According to a Perinatal Services BC report, in the first quarter of 2013 almost 1 in 3 (31.7%) women in BC gave birth by cesarean section, and 1 in 5 women (20.1%) were induced. These are the highest rates of cesarean and induced deliveries ever recorded in BC and it forces me to reflect on how things have changed over the past 26 years.
I just re-read the Statistics Canada paper (1996) "Declining Cesarean Rates: A Continuing Trend?" and felt a twinge of nostalgia. Take a look at the study. The cesarean rate in BC during my first year as a doula (1987) was 21.9%, and a few years later in 1992 and 1993 the rate was declining! At that time, there was hope that the overall cesarean rate would continue to drop, with the goal of reaching the World Health Organization's recommended "medically warranted" cesarean rate of 10-15%. One local study (Janssen, Klein and Soolsma, 2001) found that Burnaby Hospital had a cesarean rate of 10.3% in 1995, which was appreciably less than the BC Women's Hospital rate of 22.9% (less than half an hour's drive away). They concluded that "Differences in use of epidural analgesia may contribute to differences in institutional rates of cesarean delivery. Use of epidural analgesia may be related to use of ambulation, consistency of caregiver during labor, availability of epidural, and suggestion for its use by caregivers." What does this mean for birthing women? It means, as more recent studies suggest, that inductions and epidurals – technology that have become more and more common throughout my years of doula practice – are influencing the rising cesarean rate.
But why are inductions and epidurals more common now than two decades ago? What has shifted in the past 26 years in the general population? I'm currently working on compiling and analyzing the statistics for my first 1000 clients and it looks as though their intervention rates have been consistent over time. Just to give you a snapshot of recent births, of my 18 clients in the first quarter of 2013, the cesarean rate was 5.5% (1), the induction rate was 11.1% (2), and the rate of epidural use was 22% (4). Here’s what happened:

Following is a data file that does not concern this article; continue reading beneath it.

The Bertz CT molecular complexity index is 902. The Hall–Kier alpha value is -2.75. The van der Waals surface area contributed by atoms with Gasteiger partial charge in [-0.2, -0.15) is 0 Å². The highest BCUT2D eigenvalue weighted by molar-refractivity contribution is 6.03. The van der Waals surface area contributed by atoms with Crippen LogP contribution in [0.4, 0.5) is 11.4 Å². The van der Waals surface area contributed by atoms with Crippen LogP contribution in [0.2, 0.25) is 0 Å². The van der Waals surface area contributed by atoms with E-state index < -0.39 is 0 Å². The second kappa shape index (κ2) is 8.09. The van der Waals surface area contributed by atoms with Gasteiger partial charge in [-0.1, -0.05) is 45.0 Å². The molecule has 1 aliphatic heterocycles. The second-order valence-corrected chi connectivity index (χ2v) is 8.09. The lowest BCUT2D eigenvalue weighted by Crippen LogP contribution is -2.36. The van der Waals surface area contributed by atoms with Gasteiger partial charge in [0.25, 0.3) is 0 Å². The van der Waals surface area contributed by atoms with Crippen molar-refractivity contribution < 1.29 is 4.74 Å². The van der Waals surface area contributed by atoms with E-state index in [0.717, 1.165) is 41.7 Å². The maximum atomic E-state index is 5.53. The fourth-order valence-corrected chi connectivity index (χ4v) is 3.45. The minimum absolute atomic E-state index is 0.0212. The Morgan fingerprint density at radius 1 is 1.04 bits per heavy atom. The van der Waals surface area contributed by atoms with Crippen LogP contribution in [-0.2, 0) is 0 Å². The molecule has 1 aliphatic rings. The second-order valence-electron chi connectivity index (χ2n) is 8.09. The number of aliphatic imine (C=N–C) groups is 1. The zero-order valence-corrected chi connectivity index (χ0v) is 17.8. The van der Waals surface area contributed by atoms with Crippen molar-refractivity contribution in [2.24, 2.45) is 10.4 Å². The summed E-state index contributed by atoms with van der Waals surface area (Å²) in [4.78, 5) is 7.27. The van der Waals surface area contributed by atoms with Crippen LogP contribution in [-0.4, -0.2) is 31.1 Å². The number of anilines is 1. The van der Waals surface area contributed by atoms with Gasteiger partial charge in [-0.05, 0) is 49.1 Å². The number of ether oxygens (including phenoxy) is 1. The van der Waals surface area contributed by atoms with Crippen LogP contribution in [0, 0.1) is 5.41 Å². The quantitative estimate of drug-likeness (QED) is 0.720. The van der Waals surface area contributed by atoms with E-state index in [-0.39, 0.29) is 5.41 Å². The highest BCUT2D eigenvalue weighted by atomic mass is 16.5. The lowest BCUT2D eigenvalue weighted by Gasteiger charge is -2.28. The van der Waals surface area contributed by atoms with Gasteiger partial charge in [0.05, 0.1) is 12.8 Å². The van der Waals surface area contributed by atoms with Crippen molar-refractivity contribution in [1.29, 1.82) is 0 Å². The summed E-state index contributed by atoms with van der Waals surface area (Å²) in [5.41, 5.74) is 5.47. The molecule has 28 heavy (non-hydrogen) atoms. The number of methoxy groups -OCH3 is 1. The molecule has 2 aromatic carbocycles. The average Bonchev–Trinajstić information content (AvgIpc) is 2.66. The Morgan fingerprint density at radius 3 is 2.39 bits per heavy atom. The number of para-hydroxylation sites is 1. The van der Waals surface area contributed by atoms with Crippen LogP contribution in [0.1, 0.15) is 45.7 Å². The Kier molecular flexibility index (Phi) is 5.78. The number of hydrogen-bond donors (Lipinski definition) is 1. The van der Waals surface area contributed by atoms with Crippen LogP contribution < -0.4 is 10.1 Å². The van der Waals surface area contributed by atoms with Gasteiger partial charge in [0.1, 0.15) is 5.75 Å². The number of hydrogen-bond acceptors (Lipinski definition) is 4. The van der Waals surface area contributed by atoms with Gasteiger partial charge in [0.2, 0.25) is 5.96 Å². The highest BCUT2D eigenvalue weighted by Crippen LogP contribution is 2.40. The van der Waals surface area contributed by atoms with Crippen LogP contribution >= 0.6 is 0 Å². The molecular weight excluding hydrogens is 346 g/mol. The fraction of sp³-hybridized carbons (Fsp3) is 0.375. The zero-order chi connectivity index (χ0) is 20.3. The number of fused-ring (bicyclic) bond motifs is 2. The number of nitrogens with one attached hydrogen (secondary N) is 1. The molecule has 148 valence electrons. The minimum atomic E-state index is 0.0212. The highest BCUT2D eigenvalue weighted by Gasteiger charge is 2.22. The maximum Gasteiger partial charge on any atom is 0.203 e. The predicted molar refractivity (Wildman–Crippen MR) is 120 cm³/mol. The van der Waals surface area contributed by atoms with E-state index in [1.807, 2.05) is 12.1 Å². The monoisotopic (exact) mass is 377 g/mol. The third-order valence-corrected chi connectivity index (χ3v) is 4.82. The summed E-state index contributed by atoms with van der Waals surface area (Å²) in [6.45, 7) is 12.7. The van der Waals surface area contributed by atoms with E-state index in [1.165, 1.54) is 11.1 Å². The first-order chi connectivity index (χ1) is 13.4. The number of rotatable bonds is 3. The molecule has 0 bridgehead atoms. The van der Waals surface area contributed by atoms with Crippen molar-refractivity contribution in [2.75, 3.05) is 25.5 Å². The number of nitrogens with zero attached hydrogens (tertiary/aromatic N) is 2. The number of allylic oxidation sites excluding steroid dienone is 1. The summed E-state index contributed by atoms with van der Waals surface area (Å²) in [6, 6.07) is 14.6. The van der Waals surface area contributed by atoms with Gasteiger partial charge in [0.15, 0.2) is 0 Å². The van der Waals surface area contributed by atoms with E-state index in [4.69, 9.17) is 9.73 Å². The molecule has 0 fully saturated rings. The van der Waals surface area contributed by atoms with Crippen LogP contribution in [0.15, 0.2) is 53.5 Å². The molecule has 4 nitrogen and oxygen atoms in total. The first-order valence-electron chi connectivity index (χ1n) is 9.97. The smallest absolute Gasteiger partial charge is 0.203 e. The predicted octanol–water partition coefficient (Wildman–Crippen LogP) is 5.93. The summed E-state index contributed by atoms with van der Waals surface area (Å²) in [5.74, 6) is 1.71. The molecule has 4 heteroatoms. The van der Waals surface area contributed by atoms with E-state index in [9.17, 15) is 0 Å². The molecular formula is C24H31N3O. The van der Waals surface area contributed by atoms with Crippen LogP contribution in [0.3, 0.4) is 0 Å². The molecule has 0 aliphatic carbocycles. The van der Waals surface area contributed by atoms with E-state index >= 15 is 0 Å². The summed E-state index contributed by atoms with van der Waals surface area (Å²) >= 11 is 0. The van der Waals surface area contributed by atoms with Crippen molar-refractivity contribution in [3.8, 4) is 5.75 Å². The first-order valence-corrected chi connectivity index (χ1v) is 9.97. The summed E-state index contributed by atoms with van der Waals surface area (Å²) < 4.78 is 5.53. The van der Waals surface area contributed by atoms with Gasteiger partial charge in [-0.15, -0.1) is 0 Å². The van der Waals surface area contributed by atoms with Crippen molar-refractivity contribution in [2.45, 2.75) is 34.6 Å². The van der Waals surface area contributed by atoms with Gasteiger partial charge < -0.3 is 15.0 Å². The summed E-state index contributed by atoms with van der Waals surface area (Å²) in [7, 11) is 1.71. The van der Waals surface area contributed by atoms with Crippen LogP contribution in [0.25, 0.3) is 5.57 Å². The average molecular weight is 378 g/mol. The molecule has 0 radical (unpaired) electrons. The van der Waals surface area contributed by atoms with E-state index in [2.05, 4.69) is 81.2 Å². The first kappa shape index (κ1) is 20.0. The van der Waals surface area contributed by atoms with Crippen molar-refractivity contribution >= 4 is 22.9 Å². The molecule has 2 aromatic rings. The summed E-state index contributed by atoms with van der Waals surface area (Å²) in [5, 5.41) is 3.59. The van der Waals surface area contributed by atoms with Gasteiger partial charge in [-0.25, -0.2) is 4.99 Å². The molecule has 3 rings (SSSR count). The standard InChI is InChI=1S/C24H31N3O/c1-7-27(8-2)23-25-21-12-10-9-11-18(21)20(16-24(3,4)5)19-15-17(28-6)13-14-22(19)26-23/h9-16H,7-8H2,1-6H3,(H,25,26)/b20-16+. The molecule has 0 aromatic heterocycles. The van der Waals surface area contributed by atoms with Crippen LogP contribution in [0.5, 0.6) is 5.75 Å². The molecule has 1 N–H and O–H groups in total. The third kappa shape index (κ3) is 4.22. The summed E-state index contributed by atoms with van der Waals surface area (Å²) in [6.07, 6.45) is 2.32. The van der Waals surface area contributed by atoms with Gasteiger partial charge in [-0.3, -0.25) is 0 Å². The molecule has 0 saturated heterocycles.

- The lone client who gave birth by cesarean was over 40 and had been induced at 40 weeks. (Have you heard of the 40 at 40 trend? What are your thoughts?)
- The second induced client had prolonged ruptured membranes and gave birth without any other interventions - almost birthing her baby in the bathroom!
- Two of the four epidurals were planned in advance, due to non-pregnancy-related medical conditions.
- Among other clients who used analgesia, one woman was given a shot of morphine and gravol (and gave birth without complications or any other medications) and two women used nitrous oxide gas after reaching 8cm dilation (and while remaining mobile).
Without an induction or epidural, how did 78% (14/18) of my clients manage the power of their labour? Are my stats low because my clients are highly motivated to avoid interventions? Do they all deliver at home or with midwifery care? Do they avoid cultural messages that describe birth as risky and dangerous?
Maybe the women in 2013 are totally different than in the 1980s. Twenty-six years ago, the average age of birthing women was much lower than today. So are the high cesarean, epidural, and induction rates in BC related to the increase in older first-time mothers? That could be true. But, the majority of my clients are well over age 30, with 22% over age 40. So that idea doesn't explain the low intervention rates among my clients (though I’m going to explore the influence of age and other potential sociodemographic confounders in my case series analysis).